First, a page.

In East Africa, Rwandan Minister of Infrastructure James Musoni last week confirmed that planned power imports from Kenya have been delayed due to incomplete high voltage transmission lines and substations between Kenya, Uganda and Rwanda.
The three countries including South Sudan have engaged into an arrangement dubbed the ‘Northern Corridor Integration Projects’.
Speaking at the two-day iPAD Rwanda Power and Infrastructure Investment forum in Kigali, Musoni said Rwanda will have to wait until April 2016 for the power to be imported, due to the delayed upgrade of infrastructure.
Rwanda expects 480MW of power import
Uganda has committed to export 50MW to Rwanda, while Kenya has agreed to export 30MW while 400MW will be coming from Ethiopia.
The regional electricity power exchange line from Olkaria in Kenya to Birembo in Southern Province, through Uganda, has the capacity to transport 400kV.
“But the electricity interconnection lines we have with Uganda can only transmit 2MW,” Musoni said explaining the delays.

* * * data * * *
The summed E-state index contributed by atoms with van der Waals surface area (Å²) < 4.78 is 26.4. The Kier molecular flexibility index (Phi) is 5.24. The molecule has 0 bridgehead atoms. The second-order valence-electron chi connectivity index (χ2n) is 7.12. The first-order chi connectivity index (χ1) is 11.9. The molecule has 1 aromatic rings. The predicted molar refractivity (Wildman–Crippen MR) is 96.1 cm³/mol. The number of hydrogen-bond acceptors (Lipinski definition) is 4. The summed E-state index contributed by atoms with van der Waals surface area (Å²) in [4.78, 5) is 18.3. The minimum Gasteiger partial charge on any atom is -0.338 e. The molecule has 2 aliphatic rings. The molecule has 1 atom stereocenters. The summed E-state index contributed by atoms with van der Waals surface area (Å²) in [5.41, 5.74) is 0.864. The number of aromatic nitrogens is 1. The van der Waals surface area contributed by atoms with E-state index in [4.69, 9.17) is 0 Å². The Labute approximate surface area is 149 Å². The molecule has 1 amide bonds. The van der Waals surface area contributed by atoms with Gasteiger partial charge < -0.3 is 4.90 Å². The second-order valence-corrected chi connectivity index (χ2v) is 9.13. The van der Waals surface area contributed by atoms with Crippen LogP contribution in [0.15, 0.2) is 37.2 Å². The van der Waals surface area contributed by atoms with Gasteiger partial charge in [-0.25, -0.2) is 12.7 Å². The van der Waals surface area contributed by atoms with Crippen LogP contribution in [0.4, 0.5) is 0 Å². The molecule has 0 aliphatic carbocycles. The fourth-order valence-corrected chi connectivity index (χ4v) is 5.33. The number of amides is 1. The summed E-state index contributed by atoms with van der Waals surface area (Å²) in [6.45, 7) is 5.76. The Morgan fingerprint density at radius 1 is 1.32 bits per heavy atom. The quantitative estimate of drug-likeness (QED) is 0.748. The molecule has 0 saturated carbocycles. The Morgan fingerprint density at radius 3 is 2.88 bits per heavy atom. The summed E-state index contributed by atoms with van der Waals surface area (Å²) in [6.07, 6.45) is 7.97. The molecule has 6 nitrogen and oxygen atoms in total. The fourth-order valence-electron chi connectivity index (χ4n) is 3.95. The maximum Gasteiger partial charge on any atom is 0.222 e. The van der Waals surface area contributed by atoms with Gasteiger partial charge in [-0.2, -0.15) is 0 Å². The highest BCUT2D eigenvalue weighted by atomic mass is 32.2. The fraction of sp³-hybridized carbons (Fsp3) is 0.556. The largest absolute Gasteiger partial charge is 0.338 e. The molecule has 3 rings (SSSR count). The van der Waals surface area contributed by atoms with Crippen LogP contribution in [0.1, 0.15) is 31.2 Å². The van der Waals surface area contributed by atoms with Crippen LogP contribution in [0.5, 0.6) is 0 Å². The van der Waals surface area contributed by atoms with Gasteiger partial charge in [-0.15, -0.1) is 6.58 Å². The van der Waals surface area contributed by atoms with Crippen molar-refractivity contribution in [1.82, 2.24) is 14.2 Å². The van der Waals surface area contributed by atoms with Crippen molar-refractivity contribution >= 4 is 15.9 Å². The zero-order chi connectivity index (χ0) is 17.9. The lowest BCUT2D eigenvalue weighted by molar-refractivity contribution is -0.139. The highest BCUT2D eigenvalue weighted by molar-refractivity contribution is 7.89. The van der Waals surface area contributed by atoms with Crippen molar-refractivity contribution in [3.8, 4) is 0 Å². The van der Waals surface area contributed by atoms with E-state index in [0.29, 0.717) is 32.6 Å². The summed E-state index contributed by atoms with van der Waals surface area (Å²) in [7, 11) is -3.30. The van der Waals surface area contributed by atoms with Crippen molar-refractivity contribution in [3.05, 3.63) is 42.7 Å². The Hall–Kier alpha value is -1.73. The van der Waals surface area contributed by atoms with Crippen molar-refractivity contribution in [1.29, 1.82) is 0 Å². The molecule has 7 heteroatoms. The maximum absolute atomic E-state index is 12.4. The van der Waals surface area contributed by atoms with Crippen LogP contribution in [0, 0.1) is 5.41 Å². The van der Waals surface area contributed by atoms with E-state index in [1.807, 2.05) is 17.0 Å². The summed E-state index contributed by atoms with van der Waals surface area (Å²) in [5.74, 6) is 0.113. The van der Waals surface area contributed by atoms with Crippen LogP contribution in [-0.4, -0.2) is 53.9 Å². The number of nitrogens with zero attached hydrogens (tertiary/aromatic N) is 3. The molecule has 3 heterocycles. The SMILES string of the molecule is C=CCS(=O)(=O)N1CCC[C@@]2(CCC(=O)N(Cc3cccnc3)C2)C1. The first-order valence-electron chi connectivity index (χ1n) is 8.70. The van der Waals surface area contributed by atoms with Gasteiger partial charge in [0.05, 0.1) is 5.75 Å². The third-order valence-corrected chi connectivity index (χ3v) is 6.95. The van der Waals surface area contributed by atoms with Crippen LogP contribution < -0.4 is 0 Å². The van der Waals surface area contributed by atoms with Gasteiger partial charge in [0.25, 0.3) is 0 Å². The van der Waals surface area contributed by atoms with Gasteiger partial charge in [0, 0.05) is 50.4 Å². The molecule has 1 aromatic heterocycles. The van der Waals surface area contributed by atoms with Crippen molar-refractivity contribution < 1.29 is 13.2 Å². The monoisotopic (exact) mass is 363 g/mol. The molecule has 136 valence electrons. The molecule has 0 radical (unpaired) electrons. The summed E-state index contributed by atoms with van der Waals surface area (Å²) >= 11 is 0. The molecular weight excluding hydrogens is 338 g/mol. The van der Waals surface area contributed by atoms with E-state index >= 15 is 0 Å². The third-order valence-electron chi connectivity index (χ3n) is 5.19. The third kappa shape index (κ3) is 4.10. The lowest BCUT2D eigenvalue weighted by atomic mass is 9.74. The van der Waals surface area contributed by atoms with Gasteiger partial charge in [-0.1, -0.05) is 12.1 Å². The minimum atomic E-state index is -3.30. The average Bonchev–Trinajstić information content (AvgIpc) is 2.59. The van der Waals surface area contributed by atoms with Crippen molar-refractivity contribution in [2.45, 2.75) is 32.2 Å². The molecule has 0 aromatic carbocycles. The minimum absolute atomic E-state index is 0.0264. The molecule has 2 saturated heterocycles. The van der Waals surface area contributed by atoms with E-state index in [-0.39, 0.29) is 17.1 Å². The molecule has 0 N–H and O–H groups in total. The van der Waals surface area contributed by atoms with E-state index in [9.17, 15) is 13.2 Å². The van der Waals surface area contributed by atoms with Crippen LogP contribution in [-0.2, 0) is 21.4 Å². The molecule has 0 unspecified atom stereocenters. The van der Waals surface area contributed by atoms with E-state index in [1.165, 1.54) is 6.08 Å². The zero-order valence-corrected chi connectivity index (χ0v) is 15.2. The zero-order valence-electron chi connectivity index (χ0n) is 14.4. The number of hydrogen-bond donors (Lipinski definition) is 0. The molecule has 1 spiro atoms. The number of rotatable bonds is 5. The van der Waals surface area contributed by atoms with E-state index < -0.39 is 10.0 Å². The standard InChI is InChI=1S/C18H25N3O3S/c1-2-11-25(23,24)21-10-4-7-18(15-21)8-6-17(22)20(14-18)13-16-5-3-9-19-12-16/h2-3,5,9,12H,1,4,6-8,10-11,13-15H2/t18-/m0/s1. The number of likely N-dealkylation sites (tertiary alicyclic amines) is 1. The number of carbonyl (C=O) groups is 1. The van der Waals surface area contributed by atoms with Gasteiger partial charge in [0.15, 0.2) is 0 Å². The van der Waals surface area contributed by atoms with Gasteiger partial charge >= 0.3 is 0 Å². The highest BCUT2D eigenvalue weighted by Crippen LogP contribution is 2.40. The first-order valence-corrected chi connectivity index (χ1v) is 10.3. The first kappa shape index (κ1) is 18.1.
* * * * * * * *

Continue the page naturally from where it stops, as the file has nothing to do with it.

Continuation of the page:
IPPs to the rescue
The delay on power import has resulted in the Rwandan government calling for tenders from independent power producers (IPPs) to set up a thermal power plant, which is expected to be delivered by February 2016.
According to The East African newspaper, among the three Northern Corridor countries, Rwanda is at an advanced stage of completing its infrastructure projects, with about 75% of work on power stations completed.
Rwanda began electricity cuts in June, which worsened in August as water levels at the hydro power generation stations reduced.
The state-owned utility, Rwanda Energy Group, stated that old transmission lines also contribute to the low electricity supply in the country.